• Matt Turetsky

Humility as an advantage in resolving disputes



Attorneys often tell me how eager they and their clients are to take their case to trial. I understand it’s a way to convey conviction to the opposing party. But sometimes this bold/aggressive approach risks shutting off the humility that benefits every attorney, client and mediator in mediation. Even if triers of fact were predictable—which they are not—our powers of prediction only benefit from open-mindedness at mediation.



I have found that I am most effective as a mediator when (1) I approach each dispute with humility and learn from every participant, and (2) the lawyers take the same approach.

I’m a big fan of Malcolm Gladwell’s books. His most recent, Talking to Strangers, asks the question, “Why do our interactions with strangers often go wrong?” He addresses why people are so terrible at spotting liars and often falsely accuse truth tellers, and why we so often misconstrue the intentions of people we don’t know well.


Gladwell explains that people have a natural and strong tendency to assume people are telling them the truth (he calls this the “default to truth”), despite sometimes overwhelming facts to the contrary (e.g., Madoff's investigators defaulted to truth). In addition, we wrongly assume that people’s intentions and emotions are much more transparent than they are in actuality.


During my read, I kept thinking about how Gladwell’s research applies to litigation and mediation. The most obvious connection is that if people do not have the tools and strategies to distinguish true from false, we should expect our triers of fact, judges and juries, to guess wrong nearly as often as they guess right. But I was even more interested in what it means if attorneys and mediators realize how little we are able to trust our instincts about the truthfulness and transparency of clients. I would argue that your first impression on a case is more powerful than you think.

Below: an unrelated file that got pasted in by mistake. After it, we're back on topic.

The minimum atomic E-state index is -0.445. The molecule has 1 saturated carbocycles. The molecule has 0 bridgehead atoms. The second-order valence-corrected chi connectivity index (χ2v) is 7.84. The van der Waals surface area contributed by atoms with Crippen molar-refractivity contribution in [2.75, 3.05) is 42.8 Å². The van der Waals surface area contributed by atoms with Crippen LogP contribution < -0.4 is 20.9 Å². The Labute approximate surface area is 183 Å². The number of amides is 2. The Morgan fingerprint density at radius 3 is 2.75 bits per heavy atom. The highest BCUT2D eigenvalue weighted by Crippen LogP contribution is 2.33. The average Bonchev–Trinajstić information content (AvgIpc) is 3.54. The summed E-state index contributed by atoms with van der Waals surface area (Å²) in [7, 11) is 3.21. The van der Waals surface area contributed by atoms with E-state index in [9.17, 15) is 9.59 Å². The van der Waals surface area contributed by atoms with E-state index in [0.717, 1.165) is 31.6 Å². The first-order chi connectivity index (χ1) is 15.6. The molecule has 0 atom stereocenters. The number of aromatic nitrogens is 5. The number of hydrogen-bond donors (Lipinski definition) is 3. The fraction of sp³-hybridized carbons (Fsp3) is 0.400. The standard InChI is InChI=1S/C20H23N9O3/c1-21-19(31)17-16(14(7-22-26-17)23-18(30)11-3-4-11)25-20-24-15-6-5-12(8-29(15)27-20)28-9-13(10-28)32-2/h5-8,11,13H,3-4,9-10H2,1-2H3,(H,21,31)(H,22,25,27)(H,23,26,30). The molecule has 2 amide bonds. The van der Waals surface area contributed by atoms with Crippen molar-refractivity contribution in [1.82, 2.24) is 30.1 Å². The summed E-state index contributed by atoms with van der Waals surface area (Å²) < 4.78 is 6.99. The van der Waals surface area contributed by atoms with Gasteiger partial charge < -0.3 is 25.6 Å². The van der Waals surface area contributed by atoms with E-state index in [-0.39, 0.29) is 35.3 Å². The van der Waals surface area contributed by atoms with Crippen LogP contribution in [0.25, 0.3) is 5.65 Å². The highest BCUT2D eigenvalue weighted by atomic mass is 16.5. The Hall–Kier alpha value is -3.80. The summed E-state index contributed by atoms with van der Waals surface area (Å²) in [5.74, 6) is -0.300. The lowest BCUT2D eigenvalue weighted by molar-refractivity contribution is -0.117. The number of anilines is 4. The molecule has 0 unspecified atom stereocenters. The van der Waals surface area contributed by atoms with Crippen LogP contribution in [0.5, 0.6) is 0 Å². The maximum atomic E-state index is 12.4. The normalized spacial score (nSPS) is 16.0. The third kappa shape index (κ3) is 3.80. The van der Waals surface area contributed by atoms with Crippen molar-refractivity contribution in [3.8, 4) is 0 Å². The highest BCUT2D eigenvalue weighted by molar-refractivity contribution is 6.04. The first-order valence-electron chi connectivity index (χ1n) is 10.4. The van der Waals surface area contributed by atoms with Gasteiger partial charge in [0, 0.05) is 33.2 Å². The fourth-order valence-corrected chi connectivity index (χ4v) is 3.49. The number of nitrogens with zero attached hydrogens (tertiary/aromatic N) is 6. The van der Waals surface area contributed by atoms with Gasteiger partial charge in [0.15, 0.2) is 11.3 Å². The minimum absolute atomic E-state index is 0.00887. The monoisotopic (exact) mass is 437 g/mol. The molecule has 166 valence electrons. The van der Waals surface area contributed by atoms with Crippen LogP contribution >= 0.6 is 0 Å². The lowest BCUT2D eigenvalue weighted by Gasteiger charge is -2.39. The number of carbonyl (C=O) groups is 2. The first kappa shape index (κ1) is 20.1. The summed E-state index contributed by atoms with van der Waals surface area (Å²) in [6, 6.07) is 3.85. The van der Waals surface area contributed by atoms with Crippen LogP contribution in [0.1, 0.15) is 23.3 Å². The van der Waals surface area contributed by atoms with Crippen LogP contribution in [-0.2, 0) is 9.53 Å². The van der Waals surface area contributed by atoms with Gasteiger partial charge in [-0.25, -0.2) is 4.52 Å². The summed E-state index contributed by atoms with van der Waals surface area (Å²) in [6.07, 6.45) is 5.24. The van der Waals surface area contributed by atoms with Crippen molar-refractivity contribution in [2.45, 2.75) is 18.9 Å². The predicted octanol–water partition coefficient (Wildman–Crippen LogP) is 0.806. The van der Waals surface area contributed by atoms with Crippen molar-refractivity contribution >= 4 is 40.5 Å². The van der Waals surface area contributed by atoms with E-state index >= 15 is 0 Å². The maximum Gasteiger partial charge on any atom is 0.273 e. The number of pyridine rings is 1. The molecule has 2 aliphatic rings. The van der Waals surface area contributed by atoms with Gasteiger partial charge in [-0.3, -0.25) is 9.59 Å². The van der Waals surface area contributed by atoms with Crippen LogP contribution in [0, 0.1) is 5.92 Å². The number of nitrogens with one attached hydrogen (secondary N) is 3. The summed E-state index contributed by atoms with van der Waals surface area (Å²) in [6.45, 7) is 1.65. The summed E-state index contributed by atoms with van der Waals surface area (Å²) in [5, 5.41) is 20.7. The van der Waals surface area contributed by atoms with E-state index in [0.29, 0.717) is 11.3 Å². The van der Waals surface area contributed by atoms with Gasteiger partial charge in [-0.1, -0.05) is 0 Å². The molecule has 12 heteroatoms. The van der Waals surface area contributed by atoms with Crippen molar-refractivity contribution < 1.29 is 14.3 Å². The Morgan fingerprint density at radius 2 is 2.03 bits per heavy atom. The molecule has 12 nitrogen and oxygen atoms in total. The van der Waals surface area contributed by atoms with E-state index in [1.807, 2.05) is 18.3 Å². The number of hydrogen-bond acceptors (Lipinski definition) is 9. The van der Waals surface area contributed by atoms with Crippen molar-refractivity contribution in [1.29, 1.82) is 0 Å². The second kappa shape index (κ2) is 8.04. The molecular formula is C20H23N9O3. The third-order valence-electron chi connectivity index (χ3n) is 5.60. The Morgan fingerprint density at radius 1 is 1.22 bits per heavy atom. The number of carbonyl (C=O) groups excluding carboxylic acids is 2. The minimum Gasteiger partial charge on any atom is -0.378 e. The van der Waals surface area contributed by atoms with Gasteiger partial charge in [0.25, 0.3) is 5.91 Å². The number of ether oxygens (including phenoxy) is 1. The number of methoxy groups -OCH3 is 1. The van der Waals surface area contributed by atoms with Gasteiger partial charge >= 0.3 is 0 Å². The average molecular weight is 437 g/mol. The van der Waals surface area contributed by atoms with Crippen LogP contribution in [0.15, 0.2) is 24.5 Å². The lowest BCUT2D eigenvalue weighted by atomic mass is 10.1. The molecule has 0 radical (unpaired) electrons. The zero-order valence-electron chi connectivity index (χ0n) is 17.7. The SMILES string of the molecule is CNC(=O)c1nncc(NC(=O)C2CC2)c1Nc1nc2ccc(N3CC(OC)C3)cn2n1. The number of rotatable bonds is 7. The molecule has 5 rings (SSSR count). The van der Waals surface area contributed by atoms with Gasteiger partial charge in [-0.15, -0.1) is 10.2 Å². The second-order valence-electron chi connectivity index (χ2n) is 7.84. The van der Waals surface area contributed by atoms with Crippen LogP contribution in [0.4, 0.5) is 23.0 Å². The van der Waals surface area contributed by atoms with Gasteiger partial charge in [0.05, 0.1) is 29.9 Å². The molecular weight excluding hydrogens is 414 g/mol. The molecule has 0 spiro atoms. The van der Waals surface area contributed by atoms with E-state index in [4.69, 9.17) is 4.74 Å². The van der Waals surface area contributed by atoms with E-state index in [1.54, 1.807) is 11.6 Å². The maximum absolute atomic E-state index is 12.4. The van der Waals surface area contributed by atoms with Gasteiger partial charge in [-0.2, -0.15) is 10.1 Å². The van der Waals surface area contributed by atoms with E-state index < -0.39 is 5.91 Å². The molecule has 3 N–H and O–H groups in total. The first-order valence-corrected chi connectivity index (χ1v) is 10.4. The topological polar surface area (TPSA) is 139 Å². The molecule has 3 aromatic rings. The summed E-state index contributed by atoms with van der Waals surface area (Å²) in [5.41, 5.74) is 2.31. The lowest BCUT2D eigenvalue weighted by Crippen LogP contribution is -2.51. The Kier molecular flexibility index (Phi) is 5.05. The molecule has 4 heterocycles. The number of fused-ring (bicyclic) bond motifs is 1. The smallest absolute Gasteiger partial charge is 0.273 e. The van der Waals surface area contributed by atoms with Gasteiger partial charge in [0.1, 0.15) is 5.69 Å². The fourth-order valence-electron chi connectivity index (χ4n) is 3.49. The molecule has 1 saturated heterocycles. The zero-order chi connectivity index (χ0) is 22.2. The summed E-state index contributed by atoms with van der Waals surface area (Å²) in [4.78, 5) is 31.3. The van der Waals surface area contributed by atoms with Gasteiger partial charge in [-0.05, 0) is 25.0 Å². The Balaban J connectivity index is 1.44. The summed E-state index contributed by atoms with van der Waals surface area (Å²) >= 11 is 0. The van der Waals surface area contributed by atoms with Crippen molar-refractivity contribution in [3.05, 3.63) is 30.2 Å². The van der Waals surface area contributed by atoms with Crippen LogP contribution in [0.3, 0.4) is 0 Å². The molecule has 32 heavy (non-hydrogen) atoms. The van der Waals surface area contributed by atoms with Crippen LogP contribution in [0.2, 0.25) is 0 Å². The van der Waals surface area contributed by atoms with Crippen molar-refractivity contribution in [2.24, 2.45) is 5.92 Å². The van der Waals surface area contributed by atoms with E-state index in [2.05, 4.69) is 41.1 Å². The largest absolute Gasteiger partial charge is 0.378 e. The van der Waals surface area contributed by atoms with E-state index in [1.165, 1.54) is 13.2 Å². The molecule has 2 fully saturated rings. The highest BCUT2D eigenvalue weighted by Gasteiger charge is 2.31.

Gladwell’s research on defaulting to truth explains why it takes a giant mountain of evidence to make attorneys distrust their client’s version of events. This is likely exacerbated by an attorney’s obligation to zealously advocate for their client. Attorneys assume that the opposing party’s story is loaded with excuses and half-truths.


Even if attorneys aren’t always true believers in a client’s case, they generally lack a healthy skepticism towards their client’s position. While one can make arguments about why this is in fact good in the competitive litigation environment, it is equally bad in the cooperative mediation process. More importantly, if we aren’t good at identifying truth and justice, and our triers of fact aren’t good at dispensing truth and justice, shouldn’t we be approaching every encounter in litigation with a higher degree of humility?


What about our approach in a deposition? After Gladwell explores the faulty assumptions underlying enhanced interrogation techniques as a means of getting at the truth, he concludes:

“We need to accept that the search to understand a stranger has real limits. We will never know the whole truth. We have to be satisfied with something short of that. The right way to talk to strangers is with caution and humility.”